There was a guru whose skill was unmatched by any, and none knew this better than two of his most famous disciples. Both the disciples were brilliant in their own right. However, fate took a turn and one thought it appropriate to leave her guru. She thought that the Guru’s approach was anachronistic, and it was time for her to make a mark. But the reverse happened. The pupil remained where she was, and under the supervision of the Guru became the second disciple sugar.
This is no figment of imagination, but the reality, and it is an interesting story about badminton star turned coach Pullela Gopichand, two of his famous disciples, Saina Nehwal and PV Sindhu.
Once the winner of the All England Championship in 2001, Pullela Gopichand decided to take the task of rejuvenating badminton in India into his own hands, and with everything put at stake, he decided to open the Gopichand Badminton Academy.
Initially, he faced a lot of hardships, but things would soon change for the better by 2008 when one of his disciples Saina Nehwal emerged on the horizon of world badminton.
The venue was Beijing and the occasion was the 2008 Beijing Olympics. Like many sports, in badminton, India used to send its players for mere formality. But Saina was not among them. Saina Nehwal became the first Indian player to reach the pre-quarterfinals of Olympic badminton after Dipankar Bhattacharya as she surprised everyone by defeating Wang Chen of Hong Kong, the silver medalist of the 2007 World Badminton Championships, thus ensuring her place in the quarter-finals. Even though she lost to Maria Christiana Yulianti of Indonesia, Saina had laid the foundation for the revival of Indian badminton. Since then, she never looked back.
Under the tutelage of Pullela Gopichand, Saina scripted new heights for Indian badminton. Whether it was winning a gold medal at the Junior World Badminton Championships in 2008, or a gold medal at the 2010 Commonwealth Games, or winning India’s first individual silver medal in the 2011 World Super Series, Saina was slowly turning to India’s new sports icon.
However, her biggest achievement came in the London Olympics 2012, when she won a bronze medal, a first for India. It was from this very Pullela Gopichand Academy that players like Sai Praneeth, Kidambi Srikanth, Parupalli Kashyap, RMV Gurusai Dutt and Arun Vishnu also emerged on the horizon of the world badminton.
At the same time, PV Sindhu also made her presence felt on the international stage when she defeated London Olympic gold medalist Li Xuerui in the quarterfinals of Li Ning China Masters tournament by 21-19, 9-21, 21-16 to enter the semi-finals. Even though she had lost the semi-finals, she had proved that there are many hidden tigers in India waiting to be discovered.
In 2013, PV Sindhu won the bronze medal in the women’s singles category, ending India’s medal drought after 26 years. It was India’s first individual medal since Prakash Padukone’s bronze medal in the 1987 edition. Shortly thereafter, in 2014, Sindhu again won a bronze medal while retaining her place at the podium, while Saina Nehwal was eliminated in the quarter-finals. From here, cracks began to be visible in the trio of Gopichand-Saina-Sindhu.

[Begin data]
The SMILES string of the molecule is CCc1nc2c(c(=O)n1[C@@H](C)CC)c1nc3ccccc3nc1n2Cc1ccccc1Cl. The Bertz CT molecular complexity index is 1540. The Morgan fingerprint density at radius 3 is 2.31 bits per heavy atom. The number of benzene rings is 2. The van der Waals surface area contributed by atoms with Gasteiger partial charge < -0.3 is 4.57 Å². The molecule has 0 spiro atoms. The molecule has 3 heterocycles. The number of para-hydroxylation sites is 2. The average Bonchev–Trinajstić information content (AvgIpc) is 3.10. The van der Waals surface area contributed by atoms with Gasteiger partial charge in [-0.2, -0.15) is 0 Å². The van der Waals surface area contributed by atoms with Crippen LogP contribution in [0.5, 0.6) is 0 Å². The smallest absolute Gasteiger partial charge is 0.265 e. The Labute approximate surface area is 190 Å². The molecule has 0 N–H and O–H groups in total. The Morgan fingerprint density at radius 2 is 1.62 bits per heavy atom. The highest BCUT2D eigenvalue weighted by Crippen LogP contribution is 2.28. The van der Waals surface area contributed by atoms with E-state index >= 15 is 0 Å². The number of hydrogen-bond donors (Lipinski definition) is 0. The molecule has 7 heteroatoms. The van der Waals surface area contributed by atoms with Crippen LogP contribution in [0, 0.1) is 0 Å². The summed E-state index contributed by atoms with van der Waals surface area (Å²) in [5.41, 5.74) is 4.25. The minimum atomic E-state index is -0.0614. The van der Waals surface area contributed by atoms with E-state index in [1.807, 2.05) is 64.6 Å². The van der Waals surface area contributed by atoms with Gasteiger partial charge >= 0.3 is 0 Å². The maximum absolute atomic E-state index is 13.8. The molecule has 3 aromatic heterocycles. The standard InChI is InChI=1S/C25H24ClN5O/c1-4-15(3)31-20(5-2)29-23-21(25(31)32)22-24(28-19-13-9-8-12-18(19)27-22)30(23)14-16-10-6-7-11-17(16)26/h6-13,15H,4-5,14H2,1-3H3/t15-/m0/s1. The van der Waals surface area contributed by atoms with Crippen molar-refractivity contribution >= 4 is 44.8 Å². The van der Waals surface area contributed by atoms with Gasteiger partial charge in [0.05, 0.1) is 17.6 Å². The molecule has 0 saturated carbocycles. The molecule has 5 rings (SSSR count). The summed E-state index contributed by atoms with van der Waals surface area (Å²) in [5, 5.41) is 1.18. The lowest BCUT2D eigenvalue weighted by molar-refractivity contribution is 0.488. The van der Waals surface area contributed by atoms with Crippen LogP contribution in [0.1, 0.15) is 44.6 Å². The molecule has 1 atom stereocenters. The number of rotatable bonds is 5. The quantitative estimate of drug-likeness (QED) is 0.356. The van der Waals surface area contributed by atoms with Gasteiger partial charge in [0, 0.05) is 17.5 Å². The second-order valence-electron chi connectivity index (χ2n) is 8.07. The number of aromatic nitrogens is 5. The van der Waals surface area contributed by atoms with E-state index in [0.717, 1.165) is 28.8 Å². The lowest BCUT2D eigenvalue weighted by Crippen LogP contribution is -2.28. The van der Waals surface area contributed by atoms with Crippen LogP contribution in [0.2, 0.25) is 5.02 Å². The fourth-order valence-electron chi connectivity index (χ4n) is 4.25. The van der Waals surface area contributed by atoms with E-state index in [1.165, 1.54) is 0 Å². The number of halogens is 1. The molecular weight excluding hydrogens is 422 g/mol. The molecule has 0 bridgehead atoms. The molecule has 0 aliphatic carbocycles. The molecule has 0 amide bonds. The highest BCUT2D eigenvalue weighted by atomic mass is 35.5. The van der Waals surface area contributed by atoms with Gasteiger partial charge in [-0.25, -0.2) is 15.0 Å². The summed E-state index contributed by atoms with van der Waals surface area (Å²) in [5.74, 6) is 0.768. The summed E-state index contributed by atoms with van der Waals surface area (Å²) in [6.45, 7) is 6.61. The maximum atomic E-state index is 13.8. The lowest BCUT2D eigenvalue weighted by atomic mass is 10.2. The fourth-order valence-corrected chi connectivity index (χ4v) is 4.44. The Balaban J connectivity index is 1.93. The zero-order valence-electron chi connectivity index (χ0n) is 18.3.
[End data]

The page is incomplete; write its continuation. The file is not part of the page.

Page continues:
Many people have differences on the reason why Saina left the Gopichand Academy. But according to Scroll.in, Saina was unhappy that she did not get special attention in the academy as compared to other disciples, whereas Pullela Gopichand, like an ideal teacher, gave equal training to all the disciples.
For this reason, soon after the completion of the World Championships, Saina left the training imparted by Gopichand Academy and started training with her personal trainer, U Vimal Kumar.
Initially, Saina had an advantage when she entered the finals at the 2015 World Championships, being the first Indian to do so. But this joy did not last long, and she made a first-round exit at the 2016 Rio Olympics. On the other hand, PV Sindhu focused solely on her goal and went one step ahead of Saina to enter the finals in the women’s singles event at the Rio Olympics. Although she suffered defeat at the hands of Spain’s Carolina Marin, PV Sindhu’s silver medal was also the first silver medal won by India in Olympic badminton.
After this, PV Sindhu slowly, but steadily went ahead of Saina Nehwal. Internationally, even though Saina Nehwal is ahead in the head to head encounter, PV Sindhu is considered a notch above Saina Nehwal on an overall basis. Irrespective of the tournament, PV Sindhu would return mostly with a minimum of a podium finish.
PV Sindhu also made history in the Asian Games when she defeated Akane Yamaguchi to reach the final of the Asian Games women’s singles badminton event. She became the first Indian to do so, the best performance previously being an individual bronze by Syed Modi in Asian Games 1982 edition.
The very same year, PV Sindhu also won a gold medal in the WWF World Tour Finals, overcoming her strange final phobia, and became the first Indian to do so. As if that was enough, she overcame her World Championship phobia by defeating Nozomi Okuhara of Japan in straight sets to win the World Badminton Championship in 2019, becoming the first Indian to attain this title, irrespective of category.
Today, PV Sindhu is considered amongst the top players of the world, while Saina Nehwal is far from being her best. As such, it wouldn’t be wrong to say that had Saina not kept her personal interests above that of her sport and her nation, and continued to be a pupil of Pullela Gopichand, she would’ve been alongside PV Sindhu and adding more laurels for the nation.